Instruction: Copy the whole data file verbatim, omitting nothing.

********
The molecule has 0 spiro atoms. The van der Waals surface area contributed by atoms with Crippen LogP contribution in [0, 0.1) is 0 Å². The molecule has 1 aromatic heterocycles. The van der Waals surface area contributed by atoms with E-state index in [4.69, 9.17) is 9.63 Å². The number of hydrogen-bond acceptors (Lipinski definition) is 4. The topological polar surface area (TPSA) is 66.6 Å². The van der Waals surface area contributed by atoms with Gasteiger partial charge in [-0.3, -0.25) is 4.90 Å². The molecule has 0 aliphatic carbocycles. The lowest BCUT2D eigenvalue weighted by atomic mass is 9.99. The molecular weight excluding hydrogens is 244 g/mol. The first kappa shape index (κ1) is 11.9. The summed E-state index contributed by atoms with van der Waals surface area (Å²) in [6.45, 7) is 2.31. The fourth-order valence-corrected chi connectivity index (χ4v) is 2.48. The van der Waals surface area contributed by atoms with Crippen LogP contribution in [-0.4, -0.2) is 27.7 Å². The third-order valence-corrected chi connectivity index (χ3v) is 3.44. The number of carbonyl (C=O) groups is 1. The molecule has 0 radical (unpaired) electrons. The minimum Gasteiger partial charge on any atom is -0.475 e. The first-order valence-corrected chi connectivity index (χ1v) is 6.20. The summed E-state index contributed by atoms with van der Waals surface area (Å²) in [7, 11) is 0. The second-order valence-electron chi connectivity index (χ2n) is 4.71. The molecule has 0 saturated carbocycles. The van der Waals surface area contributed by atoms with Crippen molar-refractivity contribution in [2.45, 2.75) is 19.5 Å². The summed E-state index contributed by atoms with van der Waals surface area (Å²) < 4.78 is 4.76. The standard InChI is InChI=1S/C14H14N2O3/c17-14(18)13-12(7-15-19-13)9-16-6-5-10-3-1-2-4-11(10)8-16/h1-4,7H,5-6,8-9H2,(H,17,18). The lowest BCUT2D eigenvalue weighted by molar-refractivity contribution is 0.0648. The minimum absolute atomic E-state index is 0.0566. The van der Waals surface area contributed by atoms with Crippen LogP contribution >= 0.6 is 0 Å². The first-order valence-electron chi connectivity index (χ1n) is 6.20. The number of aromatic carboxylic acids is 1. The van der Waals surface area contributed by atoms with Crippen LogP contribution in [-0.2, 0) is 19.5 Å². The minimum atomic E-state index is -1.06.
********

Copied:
The molecule has 0 spiro atoms. The van der Waals surface area contributed by atoms with Crippen LogP contribution in [0, 0.1) is 0 Å². The molecule has 1 aromatic heterocycles. The van der Waals surface area contributed by atoms with E-state index in [4.69, 9.17) is 9.63 Å². The number of hydrogen-bond acceptors (Lipinski definition) is 4. The topological polar surface area (TPSA) is 66.6 Å². The van der Waals surface area contributed by atoms with Gasteiger partial charge in [-0.3, -0.25) is 4.90 Å². The molecule has 0 aliphatic carbocycles. The lowest BCUT2D eigenvalue weighted by atomic mass is 9.99. The molecular weight excluding hydrogens is 244 g/mol. The first kappa shape index (κ1) is 11.9. The summed E-state index contributed by atoms with van der Waals surface area (Å²) in [6.45, 7) is 2.31. The fourth-order valence-corrected chi connectivity index (χ4v) is 2.48. The van der Waals surface area contributed by atoms with Crippen LogP contribution in [-0.4, -0.2) is 27.7 Å². The third-order valence-corrected chi connectivity index (χ3v) is 3.44. The number of carbonyl (C=O) groups is 1. The molecule has 0 radical (unpaired) electrons. The minimum Gasteiger partial charge on any atom is -0.475 e. The first-order valence-corrected chi connectivity index (χ1v) is 6.20. The summed E-state index contributed by atoms with van der Waals surface area (Å²) in [7, 11) is 0. The second-order valence-electron chi connectivity index (χ2n) is 4.71. The molecule has 0 saturated carbocycles. The van der Waals surface area contributed by atoms with Crippen molar-refractivity contribution in [2.45, 2.75) is 19.5 Å². The summed E-state index contributed by atoms with van der Waals surface area (Å²) < 4.78 is 4.76. The standard InChI is InChI=1S/C14H14N2O3/c17-14(18)13-12(7-15-19-13)9-16-6-5-10-3-1-2-4-11(10)8-16/h1-4,7H,5-6,8-9H2,(H,17,18). The lowest BCUT2D eigenvalue weighted by molar-refractivity contribution is 0.0648. The minimum absolute atomic E-state index is 0.0566. The van der Waals surface area contributed by atoms with Crippen LogP contribution >= 0.6 is 0 Å². The first-order valence-electron chi connectivity index (χ1n) is 6.20. The number of aromatic carboxylic acids is 1. The van der Waals surface area contributed by atoms with Crippen LogP contribution in [-0.2, 0) is 19.5 Å². The minimum atomic E-state index is -1.06.